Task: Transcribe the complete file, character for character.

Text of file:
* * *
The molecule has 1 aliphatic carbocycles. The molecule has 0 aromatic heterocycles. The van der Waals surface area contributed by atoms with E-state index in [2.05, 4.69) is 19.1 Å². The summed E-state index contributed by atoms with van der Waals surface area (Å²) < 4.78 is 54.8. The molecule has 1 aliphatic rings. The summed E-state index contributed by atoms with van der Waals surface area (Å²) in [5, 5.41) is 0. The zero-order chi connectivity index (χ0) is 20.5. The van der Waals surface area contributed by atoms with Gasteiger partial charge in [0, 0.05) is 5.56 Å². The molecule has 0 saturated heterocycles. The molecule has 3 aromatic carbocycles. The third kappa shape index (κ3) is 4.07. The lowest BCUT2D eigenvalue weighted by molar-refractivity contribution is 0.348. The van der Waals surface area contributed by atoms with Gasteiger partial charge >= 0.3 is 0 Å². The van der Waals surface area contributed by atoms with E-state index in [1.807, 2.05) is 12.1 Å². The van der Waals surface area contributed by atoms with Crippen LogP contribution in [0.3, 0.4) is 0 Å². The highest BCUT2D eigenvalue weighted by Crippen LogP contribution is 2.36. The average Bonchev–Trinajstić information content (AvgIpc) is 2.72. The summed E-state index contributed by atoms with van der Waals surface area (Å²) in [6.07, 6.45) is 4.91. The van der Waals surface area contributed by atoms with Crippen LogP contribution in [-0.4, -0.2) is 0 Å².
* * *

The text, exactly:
The molecule has 1 aliphatic carbocycles. The molecule has 0 aromatic heterocycles. The van der Waals surface area contributed by atoms with E-state index in [2.05, 4.69) is 19.1 Å². The summed E-state index contributed by atoms with van der Waals surface area (Å²) < 4.78 is 54.8. The molecule has 1 aliphatic rings. The summed E-state index contributed by atoms with van der Waals surface area (Å²) in [5, 5.41) is 0. The zero-order chi connectivity index (χ0) is 20.5. The van der Waals surface area contributed by atoms with Gasteiger partial charge in [0, 0.05) is 5.56 Å². The molecule has 0 saturated heterocycles. The molecule has 3 aromatic carbocycles. The third kappa shape index (κ3) is 4.07. The lowest BCUT2D eigenvalue weighted by molar-refractivity contribution is 0.348. The van der Waals surface area contributed by atoms with Gasteiger partial charge >= 0.3 is 0 Å². The van der Waals surface area contributed by atoms with E-state index in [1.807, 2.05) is 12.1 Å². The van der Waals surface area contributed by atoms with Crippen LogP contribution in [0.3, 0.4) is 0 Å². The highest BCUT2D eigenvalue weighted by Crippen LogP contribution is 2.36. The average Bonchev–Trinajstić information content (AvgIpc) is 2.72. The summed E-state index contributed by atoms with van der Waals surface area (Å²) in [6.07, 6.45) is 4.91. The van der Waals surface area contributed by atoms with Crippen LogP contribution in [-0.4, -0.2) is 0 Å².